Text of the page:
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Moving Forward on Energy Efficiency in Canada: A Foundation for Action



The industrial sector can be divided into two groups: the energy consumers (mining, manufacturing23, and construction); and the energy producers (upstream oil and gas, heavy oil upgrading and electricity generation).


Energy Use in Canada’s Industrial Sector 1990 to 2004 Figure 8: Over the 1990 to 2004 period, energy-related data for Canada's industrial sub-sectors tell very different stories. In the energy consuming industries, the growth in activity outpaced the increase in energy use leading to a 24% improvement in energy intensity while in the energy producing industries, energy use grew at a faster pace than activity, increasing that sub-sector's energy intensity by 15%. Figure 8: Over the 1990 to 2004 period, energy-related data for Canada's industrial sub-sectors tell very different stories. In the energy consuming industries, the growth in activity outpaced the increase in energy use leading to a 24% improvement in energy intensity while in the energy producing industries, energy use grew at a faster pace than activity, increasing that sub-sector's energy intensity by 15%.

Industry is currently the dominant energy user in Canada, accounting for 48% of primary energy demand in 2004 and generating 29% of economic output ($303 billion in GDP). Overall energy intensity improvements of 9% since 1990 resulted in annual fuel savings of $3.1 billion and avoided greenhouse gas emissions of almost 30 Mt per year. Energy efficiency in industry can substantially reduce costs and provide enormous productivity, environmental and other non-energy benefits.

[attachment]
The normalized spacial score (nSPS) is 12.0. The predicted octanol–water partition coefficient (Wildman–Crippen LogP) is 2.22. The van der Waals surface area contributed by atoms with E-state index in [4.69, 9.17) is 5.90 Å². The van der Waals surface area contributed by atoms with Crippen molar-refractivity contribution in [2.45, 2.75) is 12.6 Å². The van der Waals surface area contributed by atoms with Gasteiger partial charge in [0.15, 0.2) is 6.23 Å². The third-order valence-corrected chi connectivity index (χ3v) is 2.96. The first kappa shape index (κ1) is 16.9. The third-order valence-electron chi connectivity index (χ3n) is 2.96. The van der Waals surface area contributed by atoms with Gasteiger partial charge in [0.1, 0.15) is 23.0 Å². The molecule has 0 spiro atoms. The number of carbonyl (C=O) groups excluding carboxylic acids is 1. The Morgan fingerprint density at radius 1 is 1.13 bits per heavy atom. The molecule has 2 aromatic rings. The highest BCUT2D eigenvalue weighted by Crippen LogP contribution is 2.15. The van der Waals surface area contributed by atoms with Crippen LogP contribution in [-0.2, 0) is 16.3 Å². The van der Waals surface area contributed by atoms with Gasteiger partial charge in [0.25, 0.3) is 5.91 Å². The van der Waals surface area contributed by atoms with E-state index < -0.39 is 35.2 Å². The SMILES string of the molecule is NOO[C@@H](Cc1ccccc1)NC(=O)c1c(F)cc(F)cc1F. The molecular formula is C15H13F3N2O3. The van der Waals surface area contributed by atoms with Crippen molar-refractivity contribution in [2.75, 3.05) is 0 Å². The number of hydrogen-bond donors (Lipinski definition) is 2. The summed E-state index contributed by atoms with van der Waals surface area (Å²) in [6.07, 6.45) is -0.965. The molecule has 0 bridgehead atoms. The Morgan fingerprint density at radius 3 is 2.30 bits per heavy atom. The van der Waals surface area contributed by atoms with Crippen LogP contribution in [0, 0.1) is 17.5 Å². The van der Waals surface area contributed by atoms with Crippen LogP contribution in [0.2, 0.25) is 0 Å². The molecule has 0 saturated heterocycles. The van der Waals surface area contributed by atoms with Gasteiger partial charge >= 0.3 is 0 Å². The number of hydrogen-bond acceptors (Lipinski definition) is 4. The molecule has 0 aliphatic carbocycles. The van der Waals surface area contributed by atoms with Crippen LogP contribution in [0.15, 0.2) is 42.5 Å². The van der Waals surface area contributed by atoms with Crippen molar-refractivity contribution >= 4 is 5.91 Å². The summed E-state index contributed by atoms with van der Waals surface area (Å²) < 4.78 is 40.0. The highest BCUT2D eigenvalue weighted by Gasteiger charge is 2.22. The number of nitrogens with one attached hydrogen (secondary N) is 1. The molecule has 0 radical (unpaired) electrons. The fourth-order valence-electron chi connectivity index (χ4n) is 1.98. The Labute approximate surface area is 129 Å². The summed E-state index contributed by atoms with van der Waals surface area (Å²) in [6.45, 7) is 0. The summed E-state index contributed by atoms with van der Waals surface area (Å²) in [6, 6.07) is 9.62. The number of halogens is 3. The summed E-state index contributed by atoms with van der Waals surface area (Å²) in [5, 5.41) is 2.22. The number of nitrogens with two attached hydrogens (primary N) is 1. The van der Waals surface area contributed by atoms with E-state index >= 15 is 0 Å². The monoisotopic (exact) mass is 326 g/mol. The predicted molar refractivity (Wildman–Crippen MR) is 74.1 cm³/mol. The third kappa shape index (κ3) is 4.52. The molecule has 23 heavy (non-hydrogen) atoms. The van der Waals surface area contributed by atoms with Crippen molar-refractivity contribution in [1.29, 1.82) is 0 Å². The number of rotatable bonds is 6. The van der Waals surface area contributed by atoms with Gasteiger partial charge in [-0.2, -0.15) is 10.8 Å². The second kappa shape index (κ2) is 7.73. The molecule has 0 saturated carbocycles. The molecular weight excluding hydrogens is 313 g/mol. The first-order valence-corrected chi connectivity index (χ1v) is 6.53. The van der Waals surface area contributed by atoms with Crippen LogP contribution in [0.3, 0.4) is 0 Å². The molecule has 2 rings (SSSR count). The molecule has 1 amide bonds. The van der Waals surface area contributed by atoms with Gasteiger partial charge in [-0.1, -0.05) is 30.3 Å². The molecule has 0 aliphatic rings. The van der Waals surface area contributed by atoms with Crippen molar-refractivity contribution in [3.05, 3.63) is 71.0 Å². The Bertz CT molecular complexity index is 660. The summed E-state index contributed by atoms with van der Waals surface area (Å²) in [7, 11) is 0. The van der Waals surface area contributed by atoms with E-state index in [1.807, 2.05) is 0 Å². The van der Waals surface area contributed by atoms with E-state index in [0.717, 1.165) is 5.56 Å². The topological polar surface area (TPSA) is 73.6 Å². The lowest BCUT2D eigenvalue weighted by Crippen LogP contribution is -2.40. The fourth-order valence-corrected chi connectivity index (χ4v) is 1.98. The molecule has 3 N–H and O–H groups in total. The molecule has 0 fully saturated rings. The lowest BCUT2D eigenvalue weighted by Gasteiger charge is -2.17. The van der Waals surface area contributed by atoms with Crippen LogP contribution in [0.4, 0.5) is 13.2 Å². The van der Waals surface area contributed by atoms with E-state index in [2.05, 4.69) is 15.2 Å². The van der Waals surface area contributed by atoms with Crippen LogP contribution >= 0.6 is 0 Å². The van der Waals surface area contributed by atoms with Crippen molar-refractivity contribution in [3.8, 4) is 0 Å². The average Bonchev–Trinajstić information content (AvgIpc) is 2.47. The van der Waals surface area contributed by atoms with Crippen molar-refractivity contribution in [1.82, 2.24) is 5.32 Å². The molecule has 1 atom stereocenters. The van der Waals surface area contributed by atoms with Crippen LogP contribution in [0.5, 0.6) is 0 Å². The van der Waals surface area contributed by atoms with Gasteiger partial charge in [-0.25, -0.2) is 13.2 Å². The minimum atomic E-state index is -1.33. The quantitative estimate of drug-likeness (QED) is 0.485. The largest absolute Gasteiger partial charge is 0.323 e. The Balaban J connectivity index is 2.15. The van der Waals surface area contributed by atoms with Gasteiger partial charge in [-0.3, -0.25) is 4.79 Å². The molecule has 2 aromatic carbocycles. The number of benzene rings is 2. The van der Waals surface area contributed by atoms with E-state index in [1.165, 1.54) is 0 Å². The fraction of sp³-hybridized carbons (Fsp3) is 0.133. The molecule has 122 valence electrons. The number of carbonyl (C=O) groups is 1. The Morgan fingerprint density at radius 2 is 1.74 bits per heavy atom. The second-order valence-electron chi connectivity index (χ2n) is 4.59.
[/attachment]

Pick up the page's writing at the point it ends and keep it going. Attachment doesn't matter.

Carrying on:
Energy Consumers

Between 1990 and 2004, the energy-consuming industries had an extremely positive record of energy intensity during a period of strong growth in output (45%). In 2004, Canada’s mining, manufacturing and construction sectors used 24% less energy to produce a unit of product than they did in 1990. This can be explained by investments in energy efficiency, fuel switching and shifts in production from more energy-intensive industries, such as iron and steel, to less energy-intensive industries, such as computer and electronic products. Analysis shows that efficiency investments accounted for over 70% of overall energy intensity improvements25. Improvements came from sect ors as diverse as textiles and food and beverage (where energy represents less than 10% of overall manufacturing costs), to pulp and paper, cement and lime (where energy represents between 25% and 50% of overall costs)26.

Rock Solid Savings
CVRD INCO (Ontario) reduced its energy consumption by 10% since 1990, while increasing production by 20%. In total, the company has recorded a $60 million reduction in energy consumption since 2000.

Energy Producers

In contrast, the energy-producing industries became 15% more energy intensive between 1990 and 2004. As production rose by 33%, energy use increased by 53%. This increase in energy intensity occurred in both the upstream oil and gas and electricity generation sectors.

In the upstream oil and gas sector, it takes more energy to produce oil and gas today than it did in the past. Conventional oil and gas reserves are increasingly more difficult to access, thus requiring more energy. The more intensive extraction process in the oil sands uses more energy compared to conventional reserves.